What are carbohydrates?

Carbohydrates are a group of macronutrients – one of three categories of macronutrients – in a dog’s diet which can be divided into two distinct groups. Simple carbohydrates and complex carbohydrates.

Simple carbohydrates

Simple carbohydrates, the simplest of the two carbohydrate forms, are essentially sugars and are found in the likes of cheap and highly refined grains such as white rice and refined flours.

Simple carbohydrates can be further broken down into monosaccharides and disaccharides – glucose and sucrose.

Complex carbohydrates

Complex carbohydrates meanwhile are made up of larger more complex molecules called polysaccharides. These contain starches and soluble and insoluble dietary fibres and are found in unprocessed wholefoods such fruit, vegetables and legumes.

What Carbohydrates do for dogs

Although research suggests that approximiately 14% of the ancestral dog’s diet would have been made up of carbohydrates, dogs do not actually need carbs in the same way that they need the other two macronutrients, fats and proteins.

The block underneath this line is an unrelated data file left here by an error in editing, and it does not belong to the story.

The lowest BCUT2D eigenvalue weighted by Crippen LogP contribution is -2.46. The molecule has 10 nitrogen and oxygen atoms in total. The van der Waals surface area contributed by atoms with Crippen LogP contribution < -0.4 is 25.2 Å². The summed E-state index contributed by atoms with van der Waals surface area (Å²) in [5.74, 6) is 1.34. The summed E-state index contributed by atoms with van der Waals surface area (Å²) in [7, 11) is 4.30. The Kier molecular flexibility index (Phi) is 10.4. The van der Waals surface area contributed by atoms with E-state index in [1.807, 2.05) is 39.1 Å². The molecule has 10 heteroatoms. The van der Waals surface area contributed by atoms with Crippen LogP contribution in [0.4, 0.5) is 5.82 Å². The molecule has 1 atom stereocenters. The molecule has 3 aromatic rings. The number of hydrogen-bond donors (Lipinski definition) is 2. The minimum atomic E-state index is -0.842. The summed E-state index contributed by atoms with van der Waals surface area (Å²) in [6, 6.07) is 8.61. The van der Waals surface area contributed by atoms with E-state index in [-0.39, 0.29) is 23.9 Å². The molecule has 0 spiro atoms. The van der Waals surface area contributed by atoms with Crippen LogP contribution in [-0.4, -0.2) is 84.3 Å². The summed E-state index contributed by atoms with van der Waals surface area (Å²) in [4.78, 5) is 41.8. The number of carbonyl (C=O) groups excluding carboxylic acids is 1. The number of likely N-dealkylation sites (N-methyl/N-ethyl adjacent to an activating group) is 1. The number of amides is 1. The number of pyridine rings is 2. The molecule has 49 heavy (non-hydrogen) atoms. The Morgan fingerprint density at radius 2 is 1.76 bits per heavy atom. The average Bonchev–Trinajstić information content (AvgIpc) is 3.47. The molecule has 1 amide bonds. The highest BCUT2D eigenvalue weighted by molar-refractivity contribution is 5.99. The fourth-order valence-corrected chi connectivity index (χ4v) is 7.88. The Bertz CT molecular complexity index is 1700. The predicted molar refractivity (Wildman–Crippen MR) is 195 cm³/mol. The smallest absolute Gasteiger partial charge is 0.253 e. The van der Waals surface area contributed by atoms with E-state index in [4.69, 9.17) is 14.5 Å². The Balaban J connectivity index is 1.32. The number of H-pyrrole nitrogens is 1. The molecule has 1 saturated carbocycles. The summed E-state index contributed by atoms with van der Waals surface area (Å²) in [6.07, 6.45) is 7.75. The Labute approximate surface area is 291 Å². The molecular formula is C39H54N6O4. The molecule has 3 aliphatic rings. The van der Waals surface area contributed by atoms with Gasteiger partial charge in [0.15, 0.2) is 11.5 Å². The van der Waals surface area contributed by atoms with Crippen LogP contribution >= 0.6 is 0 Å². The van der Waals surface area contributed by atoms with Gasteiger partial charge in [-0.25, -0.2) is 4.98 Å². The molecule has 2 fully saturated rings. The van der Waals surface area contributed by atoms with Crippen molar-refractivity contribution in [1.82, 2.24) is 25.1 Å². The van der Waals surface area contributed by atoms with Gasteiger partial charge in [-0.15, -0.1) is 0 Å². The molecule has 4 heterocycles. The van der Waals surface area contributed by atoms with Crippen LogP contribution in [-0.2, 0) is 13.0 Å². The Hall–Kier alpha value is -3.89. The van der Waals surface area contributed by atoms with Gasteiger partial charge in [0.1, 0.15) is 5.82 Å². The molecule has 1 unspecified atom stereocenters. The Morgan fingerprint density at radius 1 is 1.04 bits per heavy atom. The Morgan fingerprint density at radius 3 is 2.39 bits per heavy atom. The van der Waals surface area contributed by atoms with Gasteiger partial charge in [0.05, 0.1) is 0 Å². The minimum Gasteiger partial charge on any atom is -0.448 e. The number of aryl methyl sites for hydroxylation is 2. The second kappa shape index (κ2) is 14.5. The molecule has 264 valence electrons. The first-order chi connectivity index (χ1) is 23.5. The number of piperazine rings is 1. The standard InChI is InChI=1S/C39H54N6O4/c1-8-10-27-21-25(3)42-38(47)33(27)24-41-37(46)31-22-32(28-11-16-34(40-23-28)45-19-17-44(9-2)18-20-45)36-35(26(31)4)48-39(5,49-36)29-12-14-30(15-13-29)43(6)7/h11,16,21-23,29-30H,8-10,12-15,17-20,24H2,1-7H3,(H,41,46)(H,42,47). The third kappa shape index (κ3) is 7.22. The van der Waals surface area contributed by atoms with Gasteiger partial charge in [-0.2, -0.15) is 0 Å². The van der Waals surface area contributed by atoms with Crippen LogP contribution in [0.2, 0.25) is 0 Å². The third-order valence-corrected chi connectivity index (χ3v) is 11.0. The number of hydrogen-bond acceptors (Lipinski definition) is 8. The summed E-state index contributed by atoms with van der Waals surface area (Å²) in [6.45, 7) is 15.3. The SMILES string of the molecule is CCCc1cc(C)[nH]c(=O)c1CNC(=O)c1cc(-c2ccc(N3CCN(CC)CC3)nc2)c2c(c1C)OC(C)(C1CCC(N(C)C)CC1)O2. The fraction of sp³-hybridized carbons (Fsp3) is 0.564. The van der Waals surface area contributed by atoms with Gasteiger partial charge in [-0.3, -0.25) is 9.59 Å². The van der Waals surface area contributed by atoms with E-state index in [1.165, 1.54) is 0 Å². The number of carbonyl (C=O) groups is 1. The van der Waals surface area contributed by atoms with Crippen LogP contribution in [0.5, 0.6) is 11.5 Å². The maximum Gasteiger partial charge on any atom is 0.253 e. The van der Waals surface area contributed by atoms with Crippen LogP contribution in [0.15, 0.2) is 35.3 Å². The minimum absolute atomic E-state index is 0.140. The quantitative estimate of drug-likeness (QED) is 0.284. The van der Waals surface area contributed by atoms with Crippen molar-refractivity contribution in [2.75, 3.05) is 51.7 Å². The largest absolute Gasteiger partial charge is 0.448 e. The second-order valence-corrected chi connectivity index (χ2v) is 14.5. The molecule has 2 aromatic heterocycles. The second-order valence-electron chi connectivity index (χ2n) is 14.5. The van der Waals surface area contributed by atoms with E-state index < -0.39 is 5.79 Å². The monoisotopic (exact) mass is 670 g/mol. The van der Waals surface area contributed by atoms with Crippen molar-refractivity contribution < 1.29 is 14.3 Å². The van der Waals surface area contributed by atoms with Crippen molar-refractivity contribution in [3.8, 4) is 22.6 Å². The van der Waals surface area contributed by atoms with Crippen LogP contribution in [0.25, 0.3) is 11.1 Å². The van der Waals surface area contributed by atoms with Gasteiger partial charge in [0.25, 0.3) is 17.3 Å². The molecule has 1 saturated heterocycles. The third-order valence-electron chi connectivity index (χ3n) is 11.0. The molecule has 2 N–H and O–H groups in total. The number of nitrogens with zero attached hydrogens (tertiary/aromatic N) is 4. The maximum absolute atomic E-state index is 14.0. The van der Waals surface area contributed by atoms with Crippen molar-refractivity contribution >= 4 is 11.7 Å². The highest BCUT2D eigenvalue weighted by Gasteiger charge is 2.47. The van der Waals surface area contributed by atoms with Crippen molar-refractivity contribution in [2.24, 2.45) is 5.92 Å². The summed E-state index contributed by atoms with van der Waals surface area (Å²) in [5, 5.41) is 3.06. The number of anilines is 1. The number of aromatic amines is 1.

But those who suggest that dogs should not be fed carbs overlook the fact that any source of complex carbohydrate, sweet potato for example, provides beneficial nutrients, minerals and natural fibre as well as being a valuable, readily available and highly digestable source of slow release energy.

They also overlook the fact that without carbohydrates and without fats, a dog would use protein as its main source of energy, protein which is best reserved for maintaining and repairing its body.

Good carbs, bad carbs

What gives carbohydrates in dog food a bad rep is that large commercial dog food manufacturers substitute expensive, high quality protein with inexpensive, low quality carbohydrates in the form of grains in order to bulk up their food and bolster their bottom lines.

There is nothing wrong with adding carbohydrates to dog food providing they are complex carbohydrates as provided by fresh, good quality fruit and vegetables which provide a dog not only with energy, but valuable nutrients besides.

Thus the natural order is maintained. Fats – first call energy supply. Complex carbohydrates – slow release energy supply. Proteins – short and long term body maintenance and repair.

Good dog health begins with good nutrition!

Your dog’s nutrition and health are inextricably linked. You cannot expect a healthy dog if you don’t feed healthy, natural food. So if your dog becomes ill, the first thing you should do is examine its diet. An estimated 80% of canine ailments can be cured with diet alone.


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